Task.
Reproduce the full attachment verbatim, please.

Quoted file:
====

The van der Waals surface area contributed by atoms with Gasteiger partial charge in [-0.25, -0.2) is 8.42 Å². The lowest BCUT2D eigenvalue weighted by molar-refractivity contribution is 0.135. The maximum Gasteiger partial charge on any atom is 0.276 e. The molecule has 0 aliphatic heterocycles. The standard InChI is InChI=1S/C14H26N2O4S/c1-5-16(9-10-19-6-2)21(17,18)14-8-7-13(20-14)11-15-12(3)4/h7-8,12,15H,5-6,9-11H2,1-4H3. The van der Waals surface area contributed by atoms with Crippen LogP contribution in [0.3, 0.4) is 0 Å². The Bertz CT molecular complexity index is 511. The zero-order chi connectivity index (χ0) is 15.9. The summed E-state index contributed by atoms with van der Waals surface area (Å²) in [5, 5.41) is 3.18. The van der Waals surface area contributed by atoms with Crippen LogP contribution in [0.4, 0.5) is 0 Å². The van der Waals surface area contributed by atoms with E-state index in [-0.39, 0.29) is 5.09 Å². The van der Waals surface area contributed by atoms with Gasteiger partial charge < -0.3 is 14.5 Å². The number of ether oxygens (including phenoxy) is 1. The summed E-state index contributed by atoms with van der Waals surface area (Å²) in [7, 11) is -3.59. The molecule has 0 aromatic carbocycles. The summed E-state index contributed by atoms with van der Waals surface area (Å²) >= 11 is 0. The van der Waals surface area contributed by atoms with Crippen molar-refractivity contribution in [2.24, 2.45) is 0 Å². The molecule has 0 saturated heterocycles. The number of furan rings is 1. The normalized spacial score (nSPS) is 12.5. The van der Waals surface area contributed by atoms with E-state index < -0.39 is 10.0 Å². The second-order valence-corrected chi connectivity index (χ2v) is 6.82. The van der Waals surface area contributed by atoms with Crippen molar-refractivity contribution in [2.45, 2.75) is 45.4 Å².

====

The van der Waals surface area contributed by atoms with Gasteiger partial charge in [-0.25, -0.2) is 8.42 Å². The lowest BCUT2D eigenvalue weighted by molar-refractivity contribution is 0.135. The maximum Gasteiger partial charge on any atom is 0.276 e. The molecule has 0 aliphatic heterocycles. The standard InChI is InChI=1S/C14H26N2O4S/c1-5-16(9-10-19-6-2)21(17,18)14-8-7-13(20-14)11-15-12(3)4/h7-8,12,15H,5-6,9-11H2,1-4H3. The van der Waals surface area contributed by atoms with Crippen LogP contribution in [0.3, 0.4) is 0 Å². The Bertz CT molecular complexity index is 511. The zero-order chi connectivity index (χ0) is 15.9. The summed E-state index contributed by atoms with van der Waals surface area (Å²) in [5, 5.41) is 3.18. The van der Waals surface area contributed by atoms with Crippen LogP contribution in [0.4, 0.5) is 0 Å². The van der Waals surface area contributed by atoms with E-state index in [-0.39, 0.29) is 5.09 Å². The van der Waals surface area contributed by atoms with Gasteiger partial charge < -0.3 is 14.5 Å². The number of ether oxygens (including phenoxy) is 1. The summed E-state index contributed by atoms with van der Waals surface area (Å²) in [7, 11) is -3.59. The molecule has 0 aromatic carbocycles. The summed E-state index contributed by atoms with van der Waals surface area (Å²) >= 11 is 0. The van der Waals surface area contributed by atoms with Crippen molar-refractivity contribution in [2.24, 2.45) is 0 Å². The molecule has 0 saturated heterocycles. The number of furan rings is 1. The normalized spacial score (nSPS) is 12.5. The van der Waals surface area contributed by atoms with E-state index < -0.39 is 10.0 Å². The second-order valence-corrected chi connectivity index (χ2v) is 6.82. The van der Waals surface area contributed by atoms with Crippen molar-refractivity contribution in [2.45, 2.75) is 45.4 Å².